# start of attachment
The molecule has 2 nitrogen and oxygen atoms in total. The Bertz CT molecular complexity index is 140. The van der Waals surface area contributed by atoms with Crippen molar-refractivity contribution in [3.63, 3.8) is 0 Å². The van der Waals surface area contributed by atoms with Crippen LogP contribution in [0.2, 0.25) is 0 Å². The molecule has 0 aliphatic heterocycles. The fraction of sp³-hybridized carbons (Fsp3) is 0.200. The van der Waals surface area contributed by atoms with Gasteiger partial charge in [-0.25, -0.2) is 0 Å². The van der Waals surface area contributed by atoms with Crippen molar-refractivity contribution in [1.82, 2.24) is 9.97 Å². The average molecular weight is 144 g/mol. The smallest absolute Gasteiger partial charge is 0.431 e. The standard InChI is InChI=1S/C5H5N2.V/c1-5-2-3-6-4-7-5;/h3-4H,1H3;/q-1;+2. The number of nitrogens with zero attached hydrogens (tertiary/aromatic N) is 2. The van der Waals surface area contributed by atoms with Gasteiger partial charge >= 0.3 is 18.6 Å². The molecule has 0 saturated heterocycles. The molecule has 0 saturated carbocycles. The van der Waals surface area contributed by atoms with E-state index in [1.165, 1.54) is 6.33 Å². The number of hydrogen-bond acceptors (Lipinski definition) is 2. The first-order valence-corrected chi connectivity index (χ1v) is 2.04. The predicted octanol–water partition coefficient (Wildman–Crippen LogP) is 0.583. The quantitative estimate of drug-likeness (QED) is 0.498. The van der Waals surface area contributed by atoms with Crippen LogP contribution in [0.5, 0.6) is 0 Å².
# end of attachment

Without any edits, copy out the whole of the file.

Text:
The molecule has 2 nitrogen and oxygen atoms in total. The Bertz CT molecular complexity index is 140. The van der Waals surface area contributed by atoms with Crippen molar-refractivity contribution in [3.63, 3.8) is 0 Å². The van der Waals surface area contributed by atoms with Crippen LogP contribution in [0.2, 0.25) is 0 Å². The molecule has 0 aliphatic heterocycles. The fraction of sp³-hybridized carbons (Fsp3) is 0.200. The van der Waals surface area contributed by atoms with Gasteiger partial charge in [-0.25, -0.2) is 0 Å². The van der Waals surface area contributed by atoms with Crippen molar-refractivity contribution in [1.82, 2.24) is 9.97 Å². The average molecular weight is 144 g/mol. The smallest absolute Gasteiger partial charge is 0.431 e. The standard InChI is InChI=1S/C5H5N2.V/c1-5-2-3-6-4-7-5;/h3-4H,1H3;/q-1;+2. The number of nitrogens with zero attached hydrogens (tertiary/aromatic N) is 2. The van der Waals surface area contributed by atoms with Gasteiger partial charge >= 0.3 is 18.6 Å². The molecule has 0 saturated heterocycles. The molecule has 0 saturated carbocycles. The van der Waals surface area contributed by atoms with E-state index in [1.165, 1.54) is 6.33 Å². The number of hydrogen-bond acceptors (Lipinski definition) is 2. The first-order valence-corrected chi connectivity index (χ1v) is 2.04. The predicted octanol–water partition coefficient (Wildman–Crippen LogP) is 0.583. The quantitative estimate of drug-likeness (QED) is 0.498. The van der Waals surface area contributed by atoms with Crippen LogP contribution in [0.5, 0.6) is 0 Å².